AngLit

By ALICIA SUSKIN OSTRIKER

POETS ON THE EDGE
An Anthology of Contemporary Hebrew Poetry
Selected and translated by Tsipi Keller
Introduction by Aminadav Dykman
339 pages. State University of New York Press. $24.95.

This is a feast of a book. Twenty-seven Israeli poets—religious and secular, Ashkenazi and Sephardic, immigrant and native-born, mostly straight but some gay, almost half of them women, all of them vital, most never published in this country before, each represented by an ample selection of poems—brilliantly translated by a gifted poet. For American readers, who are likely to know much more about Israeli fiction than its poetry, or know only a few names like Amichai, Dan Pagis, Dahlia Ravikovitch and Yona Wallach (all of whom have been well translated into English), Poets on the Edge will be a revelation.

“On the edge,” one might ask, of what? “Edgy” is a term we use in art to imply modern or postmodern wit, irony, bite, a cool playfulness, a possible undertone of violence. Edgy in the sense of “nervous and uneasy” certainly describes Israeli society in the ‘80’s and ‘90’s, when most of these poets were published, and it’s a mood that saturates and stimulates their writing. For Israeli poets, the edge also suggests the far limit of what Hebrew can do, rooted in its old magnificence as the language of the Bible, lashon hakodesh, the holy tongue, which remains alive in present-day Israel, bracingly interleaved with modern slang, curses borrowed from Russian and Arabic, technical terms lifted from English, and the abundant energy of its reincarnation. Aminadav Dykman’s Introduction usefully tracks the history of 20th-century Hebrew poetry in terms of a series of generational transformations, from earnest nostalgia and messianic aspirations, to the mythmaking “place poems” of the Zionist 1940’s, and on into the more skeptical language of the street, the kitchen, the bedroom.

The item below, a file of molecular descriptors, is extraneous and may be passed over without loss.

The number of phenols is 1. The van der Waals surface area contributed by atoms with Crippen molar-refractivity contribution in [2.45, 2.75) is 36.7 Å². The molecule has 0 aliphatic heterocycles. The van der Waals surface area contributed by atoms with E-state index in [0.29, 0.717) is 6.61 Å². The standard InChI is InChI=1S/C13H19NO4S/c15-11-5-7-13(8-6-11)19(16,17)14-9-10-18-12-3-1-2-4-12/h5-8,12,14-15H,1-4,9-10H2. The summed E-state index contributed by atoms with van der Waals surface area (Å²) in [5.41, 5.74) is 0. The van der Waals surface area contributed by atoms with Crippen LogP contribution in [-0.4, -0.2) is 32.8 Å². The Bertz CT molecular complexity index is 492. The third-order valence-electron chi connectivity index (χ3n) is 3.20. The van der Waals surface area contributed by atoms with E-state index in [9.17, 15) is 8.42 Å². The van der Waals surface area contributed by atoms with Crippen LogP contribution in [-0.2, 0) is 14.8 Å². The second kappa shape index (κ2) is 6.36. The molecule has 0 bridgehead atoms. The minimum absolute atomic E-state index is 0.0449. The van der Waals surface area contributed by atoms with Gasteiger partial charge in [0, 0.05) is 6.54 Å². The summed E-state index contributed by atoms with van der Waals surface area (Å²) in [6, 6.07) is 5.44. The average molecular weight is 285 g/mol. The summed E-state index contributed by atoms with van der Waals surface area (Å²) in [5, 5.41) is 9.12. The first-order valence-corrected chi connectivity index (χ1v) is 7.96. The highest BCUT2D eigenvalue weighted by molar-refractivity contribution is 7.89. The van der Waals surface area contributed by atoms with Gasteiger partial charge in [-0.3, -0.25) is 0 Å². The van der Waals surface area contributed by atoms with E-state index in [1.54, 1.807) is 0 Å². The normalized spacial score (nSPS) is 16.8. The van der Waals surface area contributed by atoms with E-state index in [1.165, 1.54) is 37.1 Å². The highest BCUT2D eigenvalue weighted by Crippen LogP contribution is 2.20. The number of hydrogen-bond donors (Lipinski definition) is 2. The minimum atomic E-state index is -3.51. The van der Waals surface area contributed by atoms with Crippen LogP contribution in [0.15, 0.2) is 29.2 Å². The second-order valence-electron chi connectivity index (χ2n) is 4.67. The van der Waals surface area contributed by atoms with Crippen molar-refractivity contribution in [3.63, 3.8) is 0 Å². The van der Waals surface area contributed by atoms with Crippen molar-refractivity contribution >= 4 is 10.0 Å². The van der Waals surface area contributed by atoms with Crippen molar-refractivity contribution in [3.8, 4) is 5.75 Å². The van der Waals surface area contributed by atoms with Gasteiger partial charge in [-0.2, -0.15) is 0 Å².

One way to read Poets on the Edge is to browse, and let poems snag your attention. In this way I discovered the allegorically inclined David Avidan (b. 1934), and poems like “The Stain Remained on the Wall,” which begins


Someone tried to scrub the stain off the wall.
But the stain was too dark (or conversely—too bright).
At any rate—the stain remained on the wall.


In this way I found a Dahlia Ravikovitch (1936-2005) poem I had not known, evoking how “a smelly Mediterranean city/ squats on the water.... her feet covered with scabs,/ her sons dealing knives/ to one another.” Evidently Tel Aviv, the city is ”flooded/ with crates of grapes and plums... pumpkins, cucumbers and lemons,/bursting with juice and color,” and though “not deserving,/ Not deserving of love or pity,” the poet writes, “how my soul became bound to hers.” Cognizant of Ravikovitch’s significance as a peace activist, Keller has included both the famous “Tale about the Arab who Died in the Fire” and the less-well-known poem “But She Had a Son,” invoking a present-day Rachel who works at City Hall but speaks day and night to her fallen son, saying (with a piercing echo of Lamentations), “I’m Rachel, your mother,/ Possessed of cognition and free will,/ There’s no comforting me.”

Other poets who seized my attention included Meir Wieseltier (b. 1941) writing equally straightforwardly of politics and of “the basics/ like a kiss or eating cheese,” the provocatively sexy Agi Mishol (b. 1947) with her “complementary nipples,/ one red one green,” the sensual Dan Armon (b. 1948) whose poems celebrate squash, apple, cucumber, plum, and “the wondrous wilting of a flower/ in the calm of a vase,” and the astonishing Raquel Chalfi, (no date given) whose poem “German Boot,” the longest piece in the book, is a masterpiece of realistic and comic self-mockery laced with pungent midrash, ultimately turning surreal, mythic, and terrifying. I won’t quote a word here. You have to read it.

Why translation? It is often said that poetry is what gets lost in translation. My own view is that translation of poetry, provided the translations are live poems in the new language, enriches our collective humanity and expands our awareness of “others, and many others,” which Shelley said was necessary for the moral life. In any case, Poets on the Edge will send readers who know Hebrew scrambling for the originals of many of the poets here, and will make those who don’t know Hebrew want to learn—precisely because these translations are so alive. For English-speaking readers (and writers), both Jewish and non-Jewish, the book will explode whatever lingering stereotypes there may be about Israeli culture. More broadly, it will confirm Israel’s place in world literature today as a cornucopia of poetry.